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By Joseph E. Safdieh, MD
Assistant Professor of Neurology, Weill Cornell Medical College
Dr. Safdieh reports no financial relationships relevant to this field of study.
Synopsis: Novel noninvasive diagnostic tests for Creutzfeldt-Jakob disease (CJD; nasal brushings) and variant CJD (urinary prion proteins) are reported to be highly sensitive and specific in two recent studies.
Sources: Orru’ CD, et al. A test for Creutzfeldt-Jakob disease using nasal brushings. N Engl J Med 2014;371:519-529.
Moda F, et al. Prions in the urine of patients with variant Creutzfeldt-Jakob disease. N Engl J Med 2014;371:530-539.
Masters CL. Shaken, not sonicated? Editorial. N Engl J Med 2014;371:571-572.
Prion diseases are rare and uniformly fatal neurologic conditions. They are caused by propagation of misfolded proteins from the normal form to the pathogenic form. Prion diseases in humans include Creutzfeld-Jakob disease (CJD), variant CJD, fatal familial insomnia, and Gerstmann–Sträussler–Scheinker syndrome. Prion diseases are unique among all medical disorders in that they can be inherited or transmitted. Variant CJD is caused by exposure to the bovine spongiform encephalopathy prion and is acquired by eating infected meat. Patients are suspected to have CJD when they present with a rapidly progressive dementia, associated lumbar puncture characteristics (14-3-3 protein), and associated MRI changes (cortical ribbon and thalamic/basal ganglia hyperintensities on diffusion weighted imaging). However, none of these tests provide enough sensitivity and specificity to firmly establish the diagnosis, often necessitating a brain biopsy. In this set of studies, the authors propose novel, non-invasive methods to diagnose CJD and variant CJD.
Orru et al looked at a novel method of detecting abnormal prion protein via a method called real-time quaking-induced conversion (RT-QUIC) in nasal brushings of patients with and without CJD. RT-QUIC is performed by mixing recombinant prion protein with small amounts of human pathogenic prion protein resulting in the formation of amyloid fibrils that can be detected by Thioflavin T staining. In a prior study, CSF RT-QUIC was found to be 80-90% sensitive in the diagnosis of CJD. In this study, the authors evaluated the sensitivity and specificity of RT-QUIC testing of nasal brushings. The results demonstrated that the RT-QUIC was positive in 30 of 31 cases of confirmed CJD and was negative in all 43 non-CJD patients. Calculated sensitivity was 97% and specificity was 100%. The authors also performed CSF RT-QUIC on the same group of samples and determined a much lower sensitivity of 77%, with the same 100% specificity. Nasal brushings had much higher levels of the abnormal prion protein than CSF.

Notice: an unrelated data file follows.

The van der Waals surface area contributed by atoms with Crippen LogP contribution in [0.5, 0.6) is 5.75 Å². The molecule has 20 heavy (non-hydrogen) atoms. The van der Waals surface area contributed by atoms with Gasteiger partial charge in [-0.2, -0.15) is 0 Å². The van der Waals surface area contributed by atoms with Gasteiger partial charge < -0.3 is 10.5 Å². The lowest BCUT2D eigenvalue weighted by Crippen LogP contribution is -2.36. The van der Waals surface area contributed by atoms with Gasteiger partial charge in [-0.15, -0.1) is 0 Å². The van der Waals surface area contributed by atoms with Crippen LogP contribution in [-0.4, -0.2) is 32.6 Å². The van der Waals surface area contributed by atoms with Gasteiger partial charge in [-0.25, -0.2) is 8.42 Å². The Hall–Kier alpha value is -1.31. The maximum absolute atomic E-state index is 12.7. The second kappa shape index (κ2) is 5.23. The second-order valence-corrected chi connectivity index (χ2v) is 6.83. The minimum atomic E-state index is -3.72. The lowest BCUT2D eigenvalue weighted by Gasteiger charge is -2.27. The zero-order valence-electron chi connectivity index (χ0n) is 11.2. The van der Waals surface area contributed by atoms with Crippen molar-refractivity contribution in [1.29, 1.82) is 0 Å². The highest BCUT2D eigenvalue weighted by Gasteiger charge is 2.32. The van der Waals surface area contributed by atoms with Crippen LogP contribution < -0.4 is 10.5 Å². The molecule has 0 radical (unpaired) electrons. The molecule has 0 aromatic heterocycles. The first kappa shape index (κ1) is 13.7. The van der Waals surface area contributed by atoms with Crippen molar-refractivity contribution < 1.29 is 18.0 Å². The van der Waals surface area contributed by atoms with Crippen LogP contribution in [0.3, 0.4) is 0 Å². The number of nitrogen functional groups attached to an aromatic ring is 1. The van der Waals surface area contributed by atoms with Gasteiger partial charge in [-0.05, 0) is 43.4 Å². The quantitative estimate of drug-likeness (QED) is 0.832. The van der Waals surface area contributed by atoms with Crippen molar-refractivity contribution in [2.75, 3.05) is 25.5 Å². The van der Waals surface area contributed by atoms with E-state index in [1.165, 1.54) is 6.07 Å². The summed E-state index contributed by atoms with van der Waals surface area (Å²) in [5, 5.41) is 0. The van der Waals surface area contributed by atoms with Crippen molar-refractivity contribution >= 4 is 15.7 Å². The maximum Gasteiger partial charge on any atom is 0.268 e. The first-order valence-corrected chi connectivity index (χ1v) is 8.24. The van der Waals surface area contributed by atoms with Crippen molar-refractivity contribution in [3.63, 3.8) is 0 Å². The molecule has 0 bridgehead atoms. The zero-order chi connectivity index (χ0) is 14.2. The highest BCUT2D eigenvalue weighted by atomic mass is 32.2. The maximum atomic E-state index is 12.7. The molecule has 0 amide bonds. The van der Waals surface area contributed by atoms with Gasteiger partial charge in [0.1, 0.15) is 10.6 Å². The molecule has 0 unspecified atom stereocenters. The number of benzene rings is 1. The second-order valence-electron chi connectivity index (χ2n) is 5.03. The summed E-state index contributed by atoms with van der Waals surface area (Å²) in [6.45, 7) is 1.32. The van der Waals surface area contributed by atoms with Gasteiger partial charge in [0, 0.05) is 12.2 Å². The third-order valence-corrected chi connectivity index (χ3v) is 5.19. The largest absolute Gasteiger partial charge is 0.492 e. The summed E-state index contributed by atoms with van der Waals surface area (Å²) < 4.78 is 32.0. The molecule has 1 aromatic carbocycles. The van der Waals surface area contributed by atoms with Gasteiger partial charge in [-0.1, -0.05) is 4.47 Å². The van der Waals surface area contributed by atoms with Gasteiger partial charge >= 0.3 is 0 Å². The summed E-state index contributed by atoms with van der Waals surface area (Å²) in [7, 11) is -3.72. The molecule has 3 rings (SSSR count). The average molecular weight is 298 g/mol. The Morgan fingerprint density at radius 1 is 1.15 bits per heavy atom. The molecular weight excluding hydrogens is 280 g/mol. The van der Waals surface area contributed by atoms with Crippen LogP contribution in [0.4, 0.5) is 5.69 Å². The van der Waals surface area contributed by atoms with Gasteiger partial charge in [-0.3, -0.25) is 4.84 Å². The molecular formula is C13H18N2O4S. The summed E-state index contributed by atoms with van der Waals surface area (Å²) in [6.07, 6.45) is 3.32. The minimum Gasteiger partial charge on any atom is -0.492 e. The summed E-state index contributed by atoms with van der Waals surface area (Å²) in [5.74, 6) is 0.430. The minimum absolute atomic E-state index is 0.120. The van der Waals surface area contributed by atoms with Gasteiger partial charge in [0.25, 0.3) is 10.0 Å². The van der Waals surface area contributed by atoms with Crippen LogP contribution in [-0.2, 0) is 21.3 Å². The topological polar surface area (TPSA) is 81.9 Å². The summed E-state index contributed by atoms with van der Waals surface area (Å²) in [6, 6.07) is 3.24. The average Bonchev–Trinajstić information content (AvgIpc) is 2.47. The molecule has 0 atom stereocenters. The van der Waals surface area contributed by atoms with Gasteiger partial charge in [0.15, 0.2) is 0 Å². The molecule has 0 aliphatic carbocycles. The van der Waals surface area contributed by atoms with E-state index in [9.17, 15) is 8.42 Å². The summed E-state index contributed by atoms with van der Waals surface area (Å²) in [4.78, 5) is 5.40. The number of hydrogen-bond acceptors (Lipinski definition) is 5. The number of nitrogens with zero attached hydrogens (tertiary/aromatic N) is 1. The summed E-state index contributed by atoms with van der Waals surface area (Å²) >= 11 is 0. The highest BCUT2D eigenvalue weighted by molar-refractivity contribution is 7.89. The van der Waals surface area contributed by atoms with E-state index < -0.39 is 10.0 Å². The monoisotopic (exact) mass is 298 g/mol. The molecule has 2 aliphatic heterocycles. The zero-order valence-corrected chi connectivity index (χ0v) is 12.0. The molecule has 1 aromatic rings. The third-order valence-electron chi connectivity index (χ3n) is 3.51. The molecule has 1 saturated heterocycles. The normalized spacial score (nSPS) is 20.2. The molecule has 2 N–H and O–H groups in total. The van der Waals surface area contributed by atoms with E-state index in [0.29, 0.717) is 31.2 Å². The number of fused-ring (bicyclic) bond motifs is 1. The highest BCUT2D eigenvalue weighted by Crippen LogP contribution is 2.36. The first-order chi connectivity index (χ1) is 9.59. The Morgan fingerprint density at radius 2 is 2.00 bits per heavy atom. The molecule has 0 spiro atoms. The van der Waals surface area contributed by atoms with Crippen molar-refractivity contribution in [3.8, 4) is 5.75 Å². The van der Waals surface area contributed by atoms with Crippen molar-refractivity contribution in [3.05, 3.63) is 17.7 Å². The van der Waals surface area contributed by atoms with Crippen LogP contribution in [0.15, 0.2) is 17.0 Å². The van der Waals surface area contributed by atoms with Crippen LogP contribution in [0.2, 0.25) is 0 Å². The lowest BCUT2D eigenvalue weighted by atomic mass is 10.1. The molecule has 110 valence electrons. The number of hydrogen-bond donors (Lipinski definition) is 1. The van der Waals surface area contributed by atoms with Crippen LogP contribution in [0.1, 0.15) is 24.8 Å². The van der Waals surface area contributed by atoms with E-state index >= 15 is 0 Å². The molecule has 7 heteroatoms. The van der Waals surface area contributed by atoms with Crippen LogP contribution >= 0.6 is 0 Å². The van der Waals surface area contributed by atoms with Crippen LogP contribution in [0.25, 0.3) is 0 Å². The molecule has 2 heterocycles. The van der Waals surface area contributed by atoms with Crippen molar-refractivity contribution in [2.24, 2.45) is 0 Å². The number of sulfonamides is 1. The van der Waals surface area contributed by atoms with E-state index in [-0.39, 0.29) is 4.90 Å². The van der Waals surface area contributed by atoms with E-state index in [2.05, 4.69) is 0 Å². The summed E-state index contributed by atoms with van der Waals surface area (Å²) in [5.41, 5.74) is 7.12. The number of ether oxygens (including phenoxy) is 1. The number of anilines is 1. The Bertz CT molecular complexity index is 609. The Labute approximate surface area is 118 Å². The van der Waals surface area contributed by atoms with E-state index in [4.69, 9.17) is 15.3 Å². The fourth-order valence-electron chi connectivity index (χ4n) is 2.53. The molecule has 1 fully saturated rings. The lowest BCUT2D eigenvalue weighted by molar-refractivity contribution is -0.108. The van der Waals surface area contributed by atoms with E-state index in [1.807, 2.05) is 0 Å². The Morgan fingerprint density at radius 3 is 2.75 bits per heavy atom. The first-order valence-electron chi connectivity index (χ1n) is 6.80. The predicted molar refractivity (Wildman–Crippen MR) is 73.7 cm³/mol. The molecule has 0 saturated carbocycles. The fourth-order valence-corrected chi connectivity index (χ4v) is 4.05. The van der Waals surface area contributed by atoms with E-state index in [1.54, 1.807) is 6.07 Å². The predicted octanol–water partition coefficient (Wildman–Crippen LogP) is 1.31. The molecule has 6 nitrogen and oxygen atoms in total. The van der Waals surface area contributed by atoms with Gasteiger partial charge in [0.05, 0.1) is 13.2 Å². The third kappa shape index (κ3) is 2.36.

Moda et al looked at a novel method of detecting abnormal prion protein called PMCA (protein misfolding cyclic amplification) in the urine of patients with and without variant CJD. PMCA is performed by mixing the pellet from centrifuged urine with a suspension of brain specimen from transgenic mice expressing human prior protein. The authors tested urine from patients with variant CJD, sporadic CJD and other non-prion neurologic illnesses as well as healthy controls. The results demonstrated that via PMCA, 13 of 14 patients with variant CJD had detectable abnormal prion in the urine and none of the 224 patients (including those with sporadic and genetic prion diseases) were positive. Calculated sensitivity was 92.9% and specificity 100%.
Both of these studies are extremely important additions to the medical diagnostic literature and move us a step closer to making the diagnosis of CJD and variant CJD without the need to perform brain biopsy, and potentially without the need to perform lumbar puncture. In fact, for sporadic CJD the sensitivity of RT-QUIC is much higher in the nasal brushings than CSF, suggesting that testing nasal brushings may actually be preferred over CSF. In the setting of an appropriate clinical picture and a compatible MRI, a positive RT-QUIC test in nasal brushings will likely have a very positive predictive value, although it is not fully sensitive so a negative test may not exclude the disease. It also seems that a positive test for urine PMCA in variant CJD is likely to have a high positive predictive value, but again a negative test does not fully exclude the disease. More work needs to be done to confirm these findings, and more samples tested will likely tighten up the confidence intervals for specificity, but these studies are very promising and raise the likelihood that there will be a simple non-invasive test for diagnosing CJD or variant CJD in the near future.